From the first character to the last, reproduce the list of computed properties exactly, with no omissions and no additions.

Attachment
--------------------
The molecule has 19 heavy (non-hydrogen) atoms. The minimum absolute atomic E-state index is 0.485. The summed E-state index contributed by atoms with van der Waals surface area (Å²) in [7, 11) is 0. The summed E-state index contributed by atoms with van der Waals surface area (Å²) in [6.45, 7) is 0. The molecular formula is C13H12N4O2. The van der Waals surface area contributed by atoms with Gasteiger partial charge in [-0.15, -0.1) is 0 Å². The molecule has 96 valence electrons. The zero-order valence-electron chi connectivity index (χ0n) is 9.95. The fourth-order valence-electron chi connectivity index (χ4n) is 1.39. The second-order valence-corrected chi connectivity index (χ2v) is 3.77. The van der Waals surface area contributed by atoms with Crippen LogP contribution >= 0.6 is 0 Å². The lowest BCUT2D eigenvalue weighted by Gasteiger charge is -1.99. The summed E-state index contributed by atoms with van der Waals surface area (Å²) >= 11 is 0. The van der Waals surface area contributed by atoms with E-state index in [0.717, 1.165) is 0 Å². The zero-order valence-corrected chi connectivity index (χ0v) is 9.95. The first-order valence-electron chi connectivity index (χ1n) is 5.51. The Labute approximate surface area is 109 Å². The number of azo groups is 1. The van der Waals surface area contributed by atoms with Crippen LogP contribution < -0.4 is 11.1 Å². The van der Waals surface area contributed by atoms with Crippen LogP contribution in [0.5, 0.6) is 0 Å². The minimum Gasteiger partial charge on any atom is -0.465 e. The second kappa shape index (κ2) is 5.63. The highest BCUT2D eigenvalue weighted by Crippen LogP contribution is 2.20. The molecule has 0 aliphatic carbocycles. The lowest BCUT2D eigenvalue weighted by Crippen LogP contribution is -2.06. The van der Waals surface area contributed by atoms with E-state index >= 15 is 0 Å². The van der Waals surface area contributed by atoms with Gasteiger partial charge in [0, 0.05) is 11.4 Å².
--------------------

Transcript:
The molecule has 19 heavy (non-hydrogen) atoms. The minimum absolute atomic E-state index is 0.485. The summed E-state index contributed by atoms with van der Waals surface area (Å²) in [7, 11) is 0. The summed E-state index contributed by atoms with van der Waals surface area (Å²) in [6.45, 7) is 0. The molecular formula is C13H12N4O2. The van der Waals surface area contributed by atoms with Gasteiger partial charge in [-0.15, -0.1) is 0 Å². The molecule has 96 valence electrons. The zero-order valence-electron chi connectivity index (χ0n) is 9.95. The fourth-order valence-electron chi connectivity index (χ4n) is 1.39. The second-order valence-corrected chi connectivity index (χ2v) is 3.77. The van der Waals surface area contributed by atoms with Crippen LogP contribution >= 0.6 is 0 Å². The lowest BCUT2D eigenvalue weighted by Gasteiger charge is -1.99. The summed E-state index contributed by atoms with van der Waals surface area (Å²) >= 11 is 0. The van der Waals surface area contributed by atoms with E-state index in [0.717, 1.165) is 0 Å². The zero-order valence-corrected chi connectivity index (χ0v) is 9.95. The first-order valence-electron chi connectivity index (χ1n) is 5.51. The Labute approximate surface area is 109 Å². The number of azo groups is 1. The van der Waals surface area contributed by atoms with Crippen LogP contribution < -0.4 is 11.1 Å². The van der Waals surface area contributed by atoms with Crippen LogP contribution in [0.5, 0.6) is 0 Å². The minimum Gasteiger partial charge on any atom is -0.465 e. The second kappa shape index (κ2) is 5.63. The highest BCUT2D eigenvalue weighted by Crippen LogP contribution is 2.20. The molecule has 0 aliphatic carbocycles. The lowest BCUT2D eigenvalue weighted by Crippen LogP contribution is -2.06. The van der Waals surface area contributed by atoms with E-state index >= 15 is 0 Å². The van der Waals surface area contributed by atoms with Gasteiger partial charge in [0, 0.05) is 11.4 Å².